There Is Still Room for Industrial Cap-Rate Compression

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San Diego

Regardless of tariffs and trade disputes or the upcoming presidential election, industrial activity is expected to remain healthy through 2020. Most investors are planning to continue to remain active buyers in major markets, and while pricing is already reaching peak levels, there is still room for more cap-rate compression. Secondary and tertiary markets, like Phoenix and Las Vegas, in particular are the best candidates for cap rate compression in 2020. In major markets, the asset class will perform similar to 2019.

“We expect the industrial investment market to continue at a steady pace through 2020, with deal flow and pricing being similar to 2019. There are some markets where further cap rate compression is expected, including some secondary and tertiary markets where investors see added opportunity for deal flow,” Tina Lichens, COO of San Diego-based Real Capital Markets, tells GlobeSt.com.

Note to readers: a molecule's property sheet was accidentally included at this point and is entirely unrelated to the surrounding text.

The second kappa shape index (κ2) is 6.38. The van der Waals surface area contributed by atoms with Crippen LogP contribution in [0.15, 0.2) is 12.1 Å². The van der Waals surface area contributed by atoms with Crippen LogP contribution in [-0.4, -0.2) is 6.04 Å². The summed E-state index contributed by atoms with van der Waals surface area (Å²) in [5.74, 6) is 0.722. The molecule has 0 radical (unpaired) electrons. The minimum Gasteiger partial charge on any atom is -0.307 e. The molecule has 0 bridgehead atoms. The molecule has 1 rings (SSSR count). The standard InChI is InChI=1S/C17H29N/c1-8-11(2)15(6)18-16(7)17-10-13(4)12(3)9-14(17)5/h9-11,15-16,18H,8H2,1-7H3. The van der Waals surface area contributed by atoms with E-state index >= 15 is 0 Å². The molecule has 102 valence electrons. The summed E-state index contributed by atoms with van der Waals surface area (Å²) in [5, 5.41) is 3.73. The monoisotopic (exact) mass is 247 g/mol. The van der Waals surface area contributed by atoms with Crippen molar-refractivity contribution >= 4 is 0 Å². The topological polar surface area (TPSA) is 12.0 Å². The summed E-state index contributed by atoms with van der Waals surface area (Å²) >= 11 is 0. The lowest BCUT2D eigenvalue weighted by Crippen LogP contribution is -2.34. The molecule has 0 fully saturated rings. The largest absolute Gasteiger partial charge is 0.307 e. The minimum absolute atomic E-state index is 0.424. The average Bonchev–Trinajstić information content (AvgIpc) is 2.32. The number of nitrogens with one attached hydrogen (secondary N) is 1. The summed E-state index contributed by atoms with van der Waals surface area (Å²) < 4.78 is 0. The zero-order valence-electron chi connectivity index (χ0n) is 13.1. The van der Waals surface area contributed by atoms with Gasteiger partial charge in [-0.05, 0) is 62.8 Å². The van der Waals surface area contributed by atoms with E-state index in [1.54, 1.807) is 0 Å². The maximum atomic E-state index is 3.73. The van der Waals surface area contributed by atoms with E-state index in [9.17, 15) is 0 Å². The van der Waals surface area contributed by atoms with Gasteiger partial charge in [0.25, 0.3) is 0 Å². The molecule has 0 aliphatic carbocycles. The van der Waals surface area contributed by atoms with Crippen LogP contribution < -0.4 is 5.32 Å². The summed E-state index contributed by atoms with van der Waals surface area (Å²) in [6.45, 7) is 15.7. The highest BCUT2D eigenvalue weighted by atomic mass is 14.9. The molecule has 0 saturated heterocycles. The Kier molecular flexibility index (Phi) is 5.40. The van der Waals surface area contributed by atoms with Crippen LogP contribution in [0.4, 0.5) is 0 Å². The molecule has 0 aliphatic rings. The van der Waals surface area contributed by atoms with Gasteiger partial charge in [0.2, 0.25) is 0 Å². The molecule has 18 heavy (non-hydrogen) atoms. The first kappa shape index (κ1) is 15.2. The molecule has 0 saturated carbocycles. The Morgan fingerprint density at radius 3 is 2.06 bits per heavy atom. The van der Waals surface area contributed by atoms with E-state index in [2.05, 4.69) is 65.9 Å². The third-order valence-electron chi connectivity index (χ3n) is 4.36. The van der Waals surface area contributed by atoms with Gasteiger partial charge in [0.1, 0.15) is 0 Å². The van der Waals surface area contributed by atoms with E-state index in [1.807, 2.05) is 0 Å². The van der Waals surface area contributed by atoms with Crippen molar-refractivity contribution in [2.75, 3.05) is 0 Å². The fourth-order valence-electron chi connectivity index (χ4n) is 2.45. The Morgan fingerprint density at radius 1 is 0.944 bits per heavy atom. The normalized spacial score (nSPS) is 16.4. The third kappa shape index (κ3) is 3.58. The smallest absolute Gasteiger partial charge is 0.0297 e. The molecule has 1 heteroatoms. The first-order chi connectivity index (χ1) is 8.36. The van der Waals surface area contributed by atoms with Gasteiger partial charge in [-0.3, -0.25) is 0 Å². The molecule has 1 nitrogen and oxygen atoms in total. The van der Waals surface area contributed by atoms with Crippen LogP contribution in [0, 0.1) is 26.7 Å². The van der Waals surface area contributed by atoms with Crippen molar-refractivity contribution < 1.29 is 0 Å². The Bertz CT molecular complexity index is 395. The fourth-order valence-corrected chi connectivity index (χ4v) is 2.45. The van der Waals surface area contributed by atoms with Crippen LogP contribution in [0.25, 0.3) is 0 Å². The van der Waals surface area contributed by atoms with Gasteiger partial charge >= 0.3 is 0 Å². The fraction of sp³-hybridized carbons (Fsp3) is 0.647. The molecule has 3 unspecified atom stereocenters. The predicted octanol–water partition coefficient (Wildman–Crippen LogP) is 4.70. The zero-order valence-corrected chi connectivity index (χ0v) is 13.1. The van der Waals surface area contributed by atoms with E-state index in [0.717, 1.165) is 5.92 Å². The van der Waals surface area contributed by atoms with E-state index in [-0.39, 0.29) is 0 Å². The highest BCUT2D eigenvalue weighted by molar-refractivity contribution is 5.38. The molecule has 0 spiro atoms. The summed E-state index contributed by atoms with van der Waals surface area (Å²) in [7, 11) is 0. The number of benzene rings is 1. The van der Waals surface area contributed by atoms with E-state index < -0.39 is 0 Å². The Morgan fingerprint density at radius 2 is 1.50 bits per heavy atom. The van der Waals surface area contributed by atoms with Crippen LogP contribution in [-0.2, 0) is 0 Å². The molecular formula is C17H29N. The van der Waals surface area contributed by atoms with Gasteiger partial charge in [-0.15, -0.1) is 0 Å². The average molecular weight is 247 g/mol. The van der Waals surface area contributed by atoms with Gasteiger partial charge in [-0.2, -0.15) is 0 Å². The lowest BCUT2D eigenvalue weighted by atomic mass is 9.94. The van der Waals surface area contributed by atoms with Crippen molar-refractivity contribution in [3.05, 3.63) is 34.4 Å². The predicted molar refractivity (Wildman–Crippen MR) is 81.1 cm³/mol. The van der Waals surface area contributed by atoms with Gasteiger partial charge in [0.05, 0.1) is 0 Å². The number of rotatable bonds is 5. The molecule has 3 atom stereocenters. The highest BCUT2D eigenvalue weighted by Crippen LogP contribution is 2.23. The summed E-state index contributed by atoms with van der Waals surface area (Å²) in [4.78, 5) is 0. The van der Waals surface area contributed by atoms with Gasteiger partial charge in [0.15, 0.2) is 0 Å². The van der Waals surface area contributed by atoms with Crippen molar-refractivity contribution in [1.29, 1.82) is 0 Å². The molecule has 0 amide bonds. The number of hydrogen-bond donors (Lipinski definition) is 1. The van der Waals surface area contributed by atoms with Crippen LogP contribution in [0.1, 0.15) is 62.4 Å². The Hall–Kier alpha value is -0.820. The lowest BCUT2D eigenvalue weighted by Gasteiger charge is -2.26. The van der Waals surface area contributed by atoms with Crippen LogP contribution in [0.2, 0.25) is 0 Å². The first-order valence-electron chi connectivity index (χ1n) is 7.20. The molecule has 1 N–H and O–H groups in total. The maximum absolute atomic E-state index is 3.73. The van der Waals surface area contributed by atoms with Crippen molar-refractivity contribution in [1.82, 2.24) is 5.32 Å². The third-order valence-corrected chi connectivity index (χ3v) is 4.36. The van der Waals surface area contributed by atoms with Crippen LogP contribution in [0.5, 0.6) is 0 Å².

There are some concerns on the horizon, but overall, the strong underlying fundamentals remain and will continue to create opportunities. Those fundamentals include e-commerce activity and demand—which is continuing to grow—and increased supply chain efficiency. Secondary markets with population growth are positioned to benefit the most from these trends. “While there is much activity from corporations expanding or realigning facilities to increase supply chain efficiencies, the big boost is coming from e-commerce,” says Lichens. “E-commerce activity is expected to grow by 10% or more a year for the foreseeable future, which translates to demand for more warehouse and distribution space, particularly in markets with strong population growth.”

For large warehouses and distribution facilities, major metros are positioned to benefit from this growth. Major metros are already densely populated and need access to logistics facilities to service the population. “We’re seeing this in a big way in large population areas, such as Manhattan, where there are many developers trying to fill demand for last mile warehouse space to tap into that large consumer population,” says Lichens. “Investors are also watching those urban redevelopment areas, looking for opportunities to get in early and ride the wave of e-commerce from a rent growth standpoint.”

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